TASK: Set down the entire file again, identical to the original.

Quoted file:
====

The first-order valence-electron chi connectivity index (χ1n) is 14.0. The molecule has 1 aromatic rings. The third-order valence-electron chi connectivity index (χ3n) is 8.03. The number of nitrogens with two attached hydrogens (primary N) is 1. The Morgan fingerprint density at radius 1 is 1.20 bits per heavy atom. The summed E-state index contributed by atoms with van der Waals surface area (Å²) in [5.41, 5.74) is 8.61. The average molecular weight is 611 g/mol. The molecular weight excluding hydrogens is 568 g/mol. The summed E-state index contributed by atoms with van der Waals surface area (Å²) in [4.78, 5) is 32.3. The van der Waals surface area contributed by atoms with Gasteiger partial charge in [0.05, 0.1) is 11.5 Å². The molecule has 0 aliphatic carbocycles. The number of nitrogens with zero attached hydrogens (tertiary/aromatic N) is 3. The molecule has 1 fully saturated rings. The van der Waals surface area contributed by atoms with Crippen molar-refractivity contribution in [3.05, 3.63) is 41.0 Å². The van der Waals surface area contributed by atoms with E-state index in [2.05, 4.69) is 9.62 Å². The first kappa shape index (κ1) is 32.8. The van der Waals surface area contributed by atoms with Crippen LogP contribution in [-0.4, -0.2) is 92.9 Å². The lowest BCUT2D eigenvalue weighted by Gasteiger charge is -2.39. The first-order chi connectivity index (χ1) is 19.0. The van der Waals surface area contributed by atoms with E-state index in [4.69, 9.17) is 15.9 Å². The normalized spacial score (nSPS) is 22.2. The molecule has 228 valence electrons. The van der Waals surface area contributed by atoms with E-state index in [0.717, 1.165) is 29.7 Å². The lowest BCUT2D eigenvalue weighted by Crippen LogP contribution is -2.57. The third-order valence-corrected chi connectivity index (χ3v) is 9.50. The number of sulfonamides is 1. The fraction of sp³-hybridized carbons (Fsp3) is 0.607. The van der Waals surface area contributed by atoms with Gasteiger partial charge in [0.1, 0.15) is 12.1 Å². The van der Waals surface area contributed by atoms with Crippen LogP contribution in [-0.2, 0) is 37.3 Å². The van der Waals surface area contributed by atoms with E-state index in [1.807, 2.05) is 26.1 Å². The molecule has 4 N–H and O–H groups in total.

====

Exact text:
The first-order valence-electron chi connectivity index (χ1n) is 14.0. The molecule has 1 aromatic rings. The third-order valence-electron chi connectivity index (χ3n) is 8.03. The number of nitrogens with two attached hydrogens (primary N) is 1. The Morgan fingerprint density at radius 1 is 1.20 bits per heavy atom. The summed E-state index contributed by atoms with van der Waals surface area (Å²) in [5.41, 5.74) is 8.61. The average molecular weight is 611 g/mol. The molecular weight excluding hydrogens is 568 g/mol. The summed E-state index contributed by atoms with van der Waals surface area (Å²) in [4.78, 5) is 32.3. The van der Waals surface area contributed by atoms with Gasteiger partial charge in [0.05, 0.1) is 11.5 Å². The molecule has 0 aliphatic carbocycles. The number of nitrogens with zero attached hydrogens (tertiary/aromatic N) is 3. The molecule has 1 fully saturated rings. The van der Waals surface area contributed by atoms with Crippen molar-refractivity contribution in [3.05, 3.63) is 41.0 Å². The van der Waals surface area contributed by atoms with E-state index in [2.05, 4.69) is 9.62 Å². The first kappa shape index (κ1) is 32.8. The van der Waals surface area contributed by atoms with Crippen LogP contribution in [-0.4, -0.2) is 92.9 Å². The lowest BCUT2D eigenvalue weighted by Gasteiger charge is -2.39. The first-order chi connectivity index (χ1) is 19.0. The van der Waals surface area contributed by atoms with E-state index in [4.69, 9.17) is 15.9 Å². The normalized spacial score (nSPS) is 22.2. The molecule has 228 valence electrons. The van der Waals surface area contributed by atoms with E-state index in [0.717, 1.165) is 29.7 Å². The lowest BCUT2D eigenvalue weighted by Crippen LogP contribution is -2.57. The third-order valence-corrected chi connectivity index (χ3v) is 9.50. The number of sulfonamides is 1. The fraction of sp³-hybridized carbons (Fsp3) is 0.607. The van der Waals surface area contributed by atoms with Gasteiger partial charge in [0.1, 0.15) is 12.1 Å². The van der Waals surface area contributed by atoms with Crippen LogP contribution in [-0.2, 0) is 37.3 Å². The van der Waals surface area contributed by atoms with E-state index in [1.807, 2.05) is 26.1 Å². The molecule has 4 N–H and O–H groups in total.